Attempts to solve housing problems:

1. Site and service schemes: Popular in India and Brazil. This is a scheme whereby the government will provide a site (a small concrete 'hut') and basic amenities such as water and sewer facilities. The migrant is given rights of ownership and then expected to complete the work at his or her expense. This is often done as a cooperative between groups of migrants. In other situations, the authorities just provide the plot and building materials for the migrants to construct their own homes.

These schemes are relatively cheap and give the migrants a sense of control over their future. They also encourage community spirit.

2. Rehabilitation: An alternative to this scheme is to provide the residents of shanty towns with the materials to improve their existing shelters. Residents are also encouraged to set up community schemes to improve education and medical services. Residents may also be given rights of ownership whilst local authorities come in and provide electricity, water and sewerage disposal. This has been tried in Bolivia and Pakistan.

It is a cheaper option than the site and service schemes but simply hides the real problems. The germs may not have been removed, the land still unsuitable and the water/sewer system still not adequate.

3. Housing developments: Some countries,such as Singapore, have embarked upon massive re-housing programmes, resultingin high-rise estates.

Large areas of shanty towns were cleared, tower blocks built and the shanty town residents re-housed.

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Early apartment blocks were very similar to those found in the UK and faced many similar problems. One such problem was people using the lifts as toilets - this was stopped when lifts were made sensitive to urine and locked on the offenders. They then had to wait to be released, facing much embarrassment and a very heavy fine! Today, blocks are designed by architects and have management teams that keep them graffiti and litter free. This is helped by the strict rules enforced in Singapore, where dropping litter or selling chewing gum will result in a very heavy fine.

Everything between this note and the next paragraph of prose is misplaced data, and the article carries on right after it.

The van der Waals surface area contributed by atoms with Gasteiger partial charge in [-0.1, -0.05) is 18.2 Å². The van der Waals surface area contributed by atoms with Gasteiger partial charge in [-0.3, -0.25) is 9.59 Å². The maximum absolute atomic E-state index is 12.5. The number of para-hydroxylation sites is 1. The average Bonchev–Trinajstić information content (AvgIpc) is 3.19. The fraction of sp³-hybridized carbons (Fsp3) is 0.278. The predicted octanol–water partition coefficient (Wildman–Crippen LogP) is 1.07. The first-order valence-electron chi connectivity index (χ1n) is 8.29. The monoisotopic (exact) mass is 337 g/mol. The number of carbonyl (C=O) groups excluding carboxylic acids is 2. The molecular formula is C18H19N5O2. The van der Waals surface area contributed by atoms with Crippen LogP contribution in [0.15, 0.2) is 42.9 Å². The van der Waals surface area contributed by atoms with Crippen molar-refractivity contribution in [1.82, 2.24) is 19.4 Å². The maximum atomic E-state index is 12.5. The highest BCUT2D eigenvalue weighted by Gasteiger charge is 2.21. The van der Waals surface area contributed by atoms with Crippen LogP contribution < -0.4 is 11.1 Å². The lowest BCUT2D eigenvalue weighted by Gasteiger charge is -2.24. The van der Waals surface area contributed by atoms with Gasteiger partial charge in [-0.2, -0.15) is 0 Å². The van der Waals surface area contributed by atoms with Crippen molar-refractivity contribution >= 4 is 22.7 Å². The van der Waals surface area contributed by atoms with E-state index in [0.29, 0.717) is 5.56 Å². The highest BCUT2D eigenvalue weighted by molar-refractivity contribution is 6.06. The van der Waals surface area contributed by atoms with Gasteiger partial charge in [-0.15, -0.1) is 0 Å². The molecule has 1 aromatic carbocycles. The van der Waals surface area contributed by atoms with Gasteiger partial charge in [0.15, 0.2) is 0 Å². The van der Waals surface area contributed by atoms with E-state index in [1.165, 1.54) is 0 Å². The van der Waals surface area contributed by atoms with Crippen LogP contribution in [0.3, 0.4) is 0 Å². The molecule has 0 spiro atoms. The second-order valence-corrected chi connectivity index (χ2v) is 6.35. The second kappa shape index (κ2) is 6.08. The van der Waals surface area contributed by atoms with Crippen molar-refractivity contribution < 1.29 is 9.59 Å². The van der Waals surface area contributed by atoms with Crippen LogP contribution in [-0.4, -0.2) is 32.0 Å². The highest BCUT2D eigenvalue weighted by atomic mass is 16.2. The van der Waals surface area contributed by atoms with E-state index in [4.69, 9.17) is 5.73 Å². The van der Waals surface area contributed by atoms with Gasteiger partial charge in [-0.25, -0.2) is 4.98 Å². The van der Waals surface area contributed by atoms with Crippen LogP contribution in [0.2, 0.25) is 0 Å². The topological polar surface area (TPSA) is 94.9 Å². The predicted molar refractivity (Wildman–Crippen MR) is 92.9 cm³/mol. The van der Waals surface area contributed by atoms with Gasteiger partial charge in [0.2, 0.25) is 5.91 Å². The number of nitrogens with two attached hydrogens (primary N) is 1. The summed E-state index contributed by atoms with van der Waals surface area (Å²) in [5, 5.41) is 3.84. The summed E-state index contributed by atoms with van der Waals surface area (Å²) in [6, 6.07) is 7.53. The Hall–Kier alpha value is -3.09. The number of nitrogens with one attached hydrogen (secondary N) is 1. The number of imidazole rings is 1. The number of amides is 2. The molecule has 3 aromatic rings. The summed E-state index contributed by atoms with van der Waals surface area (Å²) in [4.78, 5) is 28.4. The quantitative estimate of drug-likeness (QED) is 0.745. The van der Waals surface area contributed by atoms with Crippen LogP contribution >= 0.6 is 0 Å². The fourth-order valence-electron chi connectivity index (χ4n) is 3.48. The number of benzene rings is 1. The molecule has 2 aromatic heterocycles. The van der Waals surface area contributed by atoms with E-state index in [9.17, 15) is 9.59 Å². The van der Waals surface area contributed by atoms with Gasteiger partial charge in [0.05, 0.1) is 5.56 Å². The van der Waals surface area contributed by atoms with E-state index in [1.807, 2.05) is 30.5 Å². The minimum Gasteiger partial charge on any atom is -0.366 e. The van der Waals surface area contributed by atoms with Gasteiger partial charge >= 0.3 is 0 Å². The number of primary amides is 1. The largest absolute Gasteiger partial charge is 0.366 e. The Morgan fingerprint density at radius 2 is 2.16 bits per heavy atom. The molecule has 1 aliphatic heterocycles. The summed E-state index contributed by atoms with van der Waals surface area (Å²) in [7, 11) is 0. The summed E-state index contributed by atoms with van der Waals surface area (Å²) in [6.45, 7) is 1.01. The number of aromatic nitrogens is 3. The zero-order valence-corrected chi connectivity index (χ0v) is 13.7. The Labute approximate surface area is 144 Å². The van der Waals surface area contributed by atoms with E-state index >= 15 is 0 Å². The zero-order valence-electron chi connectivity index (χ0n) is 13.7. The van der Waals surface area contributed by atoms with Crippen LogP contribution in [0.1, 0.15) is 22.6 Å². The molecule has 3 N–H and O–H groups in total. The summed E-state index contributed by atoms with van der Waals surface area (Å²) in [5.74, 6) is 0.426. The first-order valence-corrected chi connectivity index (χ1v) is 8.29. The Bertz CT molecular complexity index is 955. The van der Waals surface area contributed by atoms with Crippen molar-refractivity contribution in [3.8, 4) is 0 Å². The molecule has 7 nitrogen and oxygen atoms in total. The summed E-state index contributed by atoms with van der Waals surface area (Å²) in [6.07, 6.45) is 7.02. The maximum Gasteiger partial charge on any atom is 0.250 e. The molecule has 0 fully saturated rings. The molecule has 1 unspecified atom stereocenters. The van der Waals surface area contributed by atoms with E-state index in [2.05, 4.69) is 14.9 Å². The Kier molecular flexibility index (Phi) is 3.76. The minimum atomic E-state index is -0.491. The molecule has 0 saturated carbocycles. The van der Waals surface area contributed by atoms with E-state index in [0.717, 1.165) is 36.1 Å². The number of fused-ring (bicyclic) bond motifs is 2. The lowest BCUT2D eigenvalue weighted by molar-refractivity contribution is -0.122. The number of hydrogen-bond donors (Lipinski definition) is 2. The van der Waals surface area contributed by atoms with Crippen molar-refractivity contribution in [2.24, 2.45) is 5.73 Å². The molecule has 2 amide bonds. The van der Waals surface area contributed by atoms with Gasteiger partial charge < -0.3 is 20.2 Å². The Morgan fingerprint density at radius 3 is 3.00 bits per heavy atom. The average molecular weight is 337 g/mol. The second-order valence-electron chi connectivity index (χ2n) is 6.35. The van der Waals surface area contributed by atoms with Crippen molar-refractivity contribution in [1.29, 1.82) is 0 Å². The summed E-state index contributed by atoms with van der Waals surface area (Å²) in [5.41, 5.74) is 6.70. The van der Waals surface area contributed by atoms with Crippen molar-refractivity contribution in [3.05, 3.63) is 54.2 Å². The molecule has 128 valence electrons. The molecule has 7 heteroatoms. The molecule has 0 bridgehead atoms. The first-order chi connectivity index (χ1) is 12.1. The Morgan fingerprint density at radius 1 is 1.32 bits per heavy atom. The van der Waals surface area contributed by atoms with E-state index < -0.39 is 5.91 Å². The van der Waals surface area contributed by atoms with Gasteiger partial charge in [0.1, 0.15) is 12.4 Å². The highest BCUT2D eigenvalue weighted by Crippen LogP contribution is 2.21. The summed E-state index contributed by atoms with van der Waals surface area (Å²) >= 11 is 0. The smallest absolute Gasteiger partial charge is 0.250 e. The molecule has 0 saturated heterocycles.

Each housing development is designed to be self sufficient, with shops and services and employment in light industry, such as clothing. They are also located close to Singapore's highly efficient rail system - the MRT or Mass Rapid Transport. This helps reduce traffic congestion, which is further reduced by strict quotas on the number of licensed cars and regular tolls on all major roads.

The housing and development board aims to provide every person with a home and has continued its building programme for the last 40 years.

4. Sewage rehabilitation: Several cities have taken on major projects to try and repair damaged water and sewerage pipes. This improves the safety and quality of the water in the city and would reduce mortality rates. The rehabilitation also goes some way to reducing the unemployment problems.